“What do you mean, it’s not about us?”
“I mean he’s after someone else. We’re just moving people through. If someone’s diverting police supplies, it ain’t us.”
“Yeah, but it’s…him.” I did what I always do when Alytha’s brow went vertical: I smiled my most reckless smile and pressed my thumb over the bridge of her nose, pretending to erase the worry line.
“Don’t worry, I’ve got this. Get to the ship, get ‘er ready.”
And without a look back, I turned away from my agitated sibling and strolled casually toward the Emperor’s right-hand man. “Wait! What the hell do you think you’re…” But it was too late. I’d meandered through the curious, fearful alien crowd until I was shoulder to shoulder with one of the grey-hat officers in Vader’s entourage. I realized this display of dynamic droid disassembly was more for show than to get answers. The force didn’t work mechanical minds. However, the gradual movement of Vader down the line of police officers was getting closer to a human who could feel fear…and would talk.
The Imperial officer shook slightly at my presence—I imagine anyone close to the Dark Lord was likely to be a little jumpy—and then resumed command of himself and down his birdlike nose at the scruffy pilot who’d dared approach him.
“What do you want?”
“I’d like a word with Darth Vader, if I might?”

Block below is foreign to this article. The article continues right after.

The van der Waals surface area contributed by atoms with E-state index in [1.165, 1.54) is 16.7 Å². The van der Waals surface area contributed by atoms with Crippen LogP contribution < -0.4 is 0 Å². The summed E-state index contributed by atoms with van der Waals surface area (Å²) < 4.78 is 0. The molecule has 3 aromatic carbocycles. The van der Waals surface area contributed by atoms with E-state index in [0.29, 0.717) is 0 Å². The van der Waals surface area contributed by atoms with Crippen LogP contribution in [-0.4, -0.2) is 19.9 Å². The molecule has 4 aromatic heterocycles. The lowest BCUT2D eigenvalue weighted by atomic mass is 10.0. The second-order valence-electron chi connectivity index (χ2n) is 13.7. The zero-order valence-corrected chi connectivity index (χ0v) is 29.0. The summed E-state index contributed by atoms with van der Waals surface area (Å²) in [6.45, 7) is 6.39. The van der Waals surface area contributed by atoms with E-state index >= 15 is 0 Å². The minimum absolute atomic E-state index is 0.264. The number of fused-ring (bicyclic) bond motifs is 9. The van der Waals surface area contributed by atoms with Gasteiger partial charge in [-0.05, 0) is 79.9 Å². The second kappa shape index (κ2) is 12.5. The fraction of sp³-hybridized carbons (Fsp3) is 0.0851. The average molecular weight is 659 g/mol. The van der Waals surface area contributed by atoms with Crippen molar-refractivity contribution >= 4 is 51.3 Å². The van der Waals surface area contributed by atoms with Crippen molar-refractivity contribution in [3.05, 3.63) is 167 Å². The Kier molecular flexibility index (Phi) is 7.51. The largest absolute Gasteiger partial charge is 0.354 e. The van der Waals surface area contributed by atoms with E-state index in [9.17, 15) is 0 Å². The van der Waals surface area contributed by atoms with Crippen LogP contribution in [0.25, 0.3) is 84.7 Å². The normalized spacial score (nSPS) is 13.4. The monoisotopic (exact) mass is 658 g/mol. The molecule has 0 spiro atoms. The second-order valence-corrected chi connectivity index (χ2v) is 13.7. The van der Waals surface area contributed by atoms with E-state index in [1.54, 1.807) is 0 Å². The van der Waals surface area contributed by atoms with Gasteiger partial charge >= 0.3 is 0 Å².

Nonplussed, the officer signalled for the two troopers to come over and push me back away from Vader’s presence. The black-armored executioner heard me, however, and whirled in my general direction, lightsaber up and ready to strike. I’ve got to admit, it was difficult not to flinch a little.
“You have something to say?” The reflective lenses of his helmet were expressionless, but the tension in the man’s body provided all the expression one needed.
“I was just wondering if you’d had breakfast yet, m’lord.”
“WHAAAT?” The saber came down just a tad.
“I was offering to buy you breakfast, sir. Your morning doesn’t appear to be going to well.”
The lightsaber retracting caused me to jump more than its activation had. My reckless smile returned. I was going to baffle my way through this, though. The menace in the amplified voice dropped a level. “That it isn’t.”
With as slow and casual a gesture as I could manage, I pointed to the counter outside the entry to my lodging. “There’s a Shrooby Fruit stand right over here, sir. It would be my pleasure…sir.”